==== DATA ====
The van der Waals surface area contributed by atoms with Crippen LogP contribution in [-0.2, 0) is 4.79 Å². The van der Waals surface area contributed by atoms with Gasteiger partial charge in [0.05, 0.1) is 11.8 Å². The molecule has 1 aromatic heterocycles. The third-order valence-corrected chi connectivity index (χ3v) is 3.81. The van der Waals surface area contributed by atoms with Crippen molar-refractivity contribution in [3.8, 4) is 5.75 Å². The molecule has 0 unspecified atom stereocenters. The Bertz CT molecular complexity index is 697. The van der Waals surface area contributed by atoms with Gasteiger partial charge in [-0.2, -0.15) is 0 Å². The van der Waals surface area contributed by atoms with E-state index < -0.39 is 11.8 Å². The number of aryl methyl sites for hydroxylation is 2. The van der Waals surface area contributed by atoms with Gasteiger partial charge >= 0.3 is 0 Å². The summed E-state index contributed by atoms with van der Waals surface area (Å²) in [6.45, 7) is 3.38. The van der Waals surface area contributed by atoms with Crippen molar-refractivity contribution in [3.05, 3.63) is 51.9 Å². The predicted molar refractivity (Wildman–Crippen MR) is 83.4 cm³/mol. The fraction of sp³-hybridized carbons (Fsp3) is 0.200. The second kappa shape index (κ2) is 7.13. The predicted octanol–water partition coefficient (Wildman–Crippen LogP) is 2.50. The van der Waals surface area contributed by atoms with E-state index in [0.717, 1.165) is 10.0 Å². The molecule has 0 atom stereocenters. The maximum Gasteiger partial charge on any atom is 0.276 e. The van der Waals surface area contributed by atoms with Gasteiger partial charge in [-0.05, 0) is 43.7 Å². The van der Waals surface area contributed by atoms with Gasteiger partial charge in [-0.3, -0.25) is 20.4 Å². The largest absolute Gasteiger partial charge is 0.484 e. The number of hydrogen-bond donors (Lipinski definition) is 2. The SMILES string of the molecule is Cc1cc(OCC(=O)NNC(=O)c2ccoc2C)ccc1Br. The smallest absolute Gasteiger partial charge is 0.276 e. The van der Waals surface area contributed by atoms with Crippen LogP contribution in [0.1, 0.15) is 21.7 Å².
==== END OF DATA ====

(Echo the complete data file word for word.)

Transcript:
The van der Waals surface area contributed by atoms with Crippen LogP contribution in [-0.2, 0) is 4.79 Å². The van der Waals surface area contributed by atoms with Gasteiger partial charge in [0.05, 0.1) is 11.8 Å². The molecule has 1 aromatic heterocycles. The third-order valence-corrected chi connectivity index (χ3v) is 3.81. The van der Waals surface area contributed by atoms with Crippen molar-refractivity contribution in [3.8, 4) is 5.75 Å². The molecule has 0 unspecified atom stereocenters. The Bertz CT molecular complexity index is 697. The van der Waals surface area contributed by atoms with Gasteiger partial charge in [-0.2, -0.15) is 0 Å². The van der Waals surface area contributed by atoms with E-state index < -0.39 is 11.8 Å². The number of aryl methyl sites for hydroxylation is 2. The van der Waals surface area contributed by atoms with Gasteiger partial charge >= 0.3 is 0 Å². The summed E-state index contributed by atoms with van der Waals surface area (Å²) in [6.45, 7) is 3.38. The van der Waals surface area contributed by atoms with Crippen molar-refractivity contribution in [3.05, 3.63) is 51.9 Å². The predicted molar refractivity (Wildman–Crippen MR) is 83.4 cm³/mol. The fraction of sp³-hybridized carbons (Fsp3) is 0.200. The second kappa shape index (κ2) is 7.13. The predicted octanol–water partition coefficient (Wildman–Crippen LogP) is 2.50. The van der Waals surface area contributed by atoms with E-state index in [0.717, 1.165) is 10.0 Å². The molecule has 0 atom stereocenters. The maximum Gasteiger partial charge on any atom is 0.276 e. The van der Waals surface area contributed by atoms with Gasteiger partial charge in [-0.05, 0) is 43.7 Å². The van der Waals surface area contributed by atoms with Gasteiger partial charge in [-0.3, -0.25) is 20.4 Å². The largest absolute Gasteiger partial charge is 0.484 e. The number of hydrogen-bond donors (Lipinski definition) is 2. The SMILES string of the molecule is Cc1cc(OCC(=O)NNC(=O)c2ccoc2C)ccc1Br. The smallest absolute Gasteiger partial charge is 0.276 e. The van der Waals surface area contributed by atoms with Crippen LogP contribution in [0.1, 0.15) is 21.7 Å².